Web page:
# Model at aggregated resolution

## Simple modelling for each class

We model the counts of 25 \(m^2\) cells corresponding to a specific land class per 1 km^2 using generalized additive models (GAM) with Binomial distribution. This type of model is an extension of generalized linear models (GLM) with the advantage that it allows to include flexible non-linear functions of the covariates in the linear predictor. Non-linear functions of growing degree day, maximum annual temperature, absolute minimum temperature, soil moisture deficit, and soil moisture surplus, are used to model all classes with exception of urban. In addition, we also included non-linear functions of elevation and slope for arable and forest classes. The urban class is modelled using distance to major cities, population, and gross disposable household income.

## Overview

The observed values are counts \(y_i = (y_{i1}, y_{i2}, \dots, y_{i(K+1)})\) of land cover for cell \(i\) and \(K+1\) categories. The associated random variable has a multinomial probability function:

\[\begin{equation} \text{Pr}(y_i) = \binom{n_i}{y_{i1}, \dots, y_{i(K+1)}} \pi_{i1}^{y_{i1}} \dots \pi_{i(K+1)}^{y_{i(K+1)}} \end{equation}\]

where \(\pi_{ij}\) is the probability that the land cover of a cell at location \(i\) is the land class \(j\).

## An interpretable approach?

Let consider \(LS_i\) and \(LC_i\) random variables representing land suitability and land cover, respectively, for a cell inside \(i\).

\[\begin{equation} \pi_{ij} = \sum_{k=1}^{K+1}\text{Pr}(LS_{i} = k)\text{Pr}(LC_i = j\mid LS_{i} = k) \end{equation}\]

For flexibility, we can use an auxiliary variable \(Z_{ij}\) that defines of land suitability such as: \[\begin{equation} \text{Pr}(LS_{i} = j) = \text{Pr}(\max(Z_{i1}, \dots, Z_{i(K+1)}) = Z_{ij}). \end{equation}\] Notice that land suitability \(LS_i\) is deterministic given \(Z_{i} = (Z_{i1}, \dots Z_{i(K+1)})\). Then \(Z_{ij}\) should include a variety of terms that explain the uncertainty of land suitability: \[\begin{equation} Z_{ij} = f_{1j}(\text{elev}_i) + f_{2j}(\text{soil water avail}) + \dots + f_{pj}(\text{temperature indicators}) + W_{ij} + \epsilon_{ij}, \end{equation}\] where \(f_i\)’s and \(W_{ij}\)’s represent non-linear functions and spatial stochastic processes respectively. It could also include spatial correlation between categories if necessary.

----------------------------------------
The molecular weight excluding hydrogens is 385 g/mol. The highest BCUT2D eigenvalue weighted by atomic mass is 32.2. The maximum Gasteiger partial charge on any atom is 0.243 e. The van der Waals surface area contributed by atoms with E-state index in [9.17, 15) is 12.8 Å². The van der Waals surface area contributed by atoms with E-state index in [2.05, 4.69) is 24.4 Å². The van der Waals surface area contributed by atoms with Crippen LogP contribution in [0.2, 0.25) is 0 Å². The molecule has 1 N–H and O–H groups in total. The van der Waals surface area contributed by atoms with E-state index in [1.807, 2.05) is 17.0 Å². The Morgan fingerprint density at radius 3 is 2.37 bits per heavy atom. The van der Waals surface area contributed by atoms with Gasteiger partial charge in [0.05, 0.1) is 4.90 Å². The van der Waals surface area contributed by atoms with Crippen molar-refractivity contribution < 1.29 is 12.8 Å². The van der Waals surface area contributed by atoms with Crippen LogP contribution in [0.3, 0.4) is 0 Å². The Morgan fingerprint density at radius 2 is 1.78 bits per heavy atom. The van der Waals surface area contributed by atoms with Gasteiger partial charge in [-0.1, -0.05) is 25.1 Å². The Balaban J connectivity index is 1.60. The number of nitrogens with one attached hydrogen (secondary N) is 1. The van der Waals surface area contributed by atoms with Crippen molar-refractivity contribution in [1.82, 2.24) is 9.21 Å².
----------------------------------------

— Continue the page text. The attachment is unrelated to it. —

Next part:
The second term, \(\text{Pr}(LC_i = j\mid LS_{i} = k) = p_{ikj}\), can be think of elements of \((K+1)\times(K+1)\) transition matrices \(P_{i}\) between categories explained by human behaviour. Modelling this term might get complicated and make the model unidentifiable if no assumptions are made. In general, it can be modelled as: \[\begin{equation} \text{logit}(p_{ikj}) = g_{1kj}(\text{population}) + g_{2kj}(\text{distance to major cities}) + \dots \end{equation}\]

In order to make the model identifiable, we can make certain assumptions for \(P_{i}\). For example:

- Letting \(P_i=I\) is the same of assuming that human behaviour has no influence on land cover, so it is the same as land suitability.
- The next simple option is to assume that \(P_i=P\) meaning that the transition matrix does not depend of location \(i\).
- We could add more flexibility by setting \(P_i = \alpha_iP + (1-\alpha_i)I\), where \(\alpha_i \in [0,1]\) is an standardization of distance to major cities. This implies that \(P_i\) shrinks to \(I\) at greater distances.

## A simpler approach

In order to include a variety of flexible terms. We can use a latent variable \(Z_{ij}\) that defines the probability \(\pi_{ij}\) such as: \[\begin{equation} \pi_{ij} = \text{Pr}(\max(Z_{i1}, \dots, Z_{i(K+1)}) = Z_{ij}) \end{equation}\]

Then \(Z_{ij}\) can include a varity of terms without restriction (at least theoretically).

\[\begin{equation} Z_{ij} = LS_{ij} + HB_i \end{equation}\]

Land suitability is defined by environmental variables and some spatial structure:

\[\begin{equation} LS_{ij} = f_1(\text{elevation}_i) + f_2(\text{soil water availability}) + \dots + f_p(\text{temperature indicators}) + W_{ij} \end{equation}\]

\[\begin{equation} HB_{i} = g_1(\text{population}) + g_2(\text{distance to mayor cities}) + \dots \end{equation}\]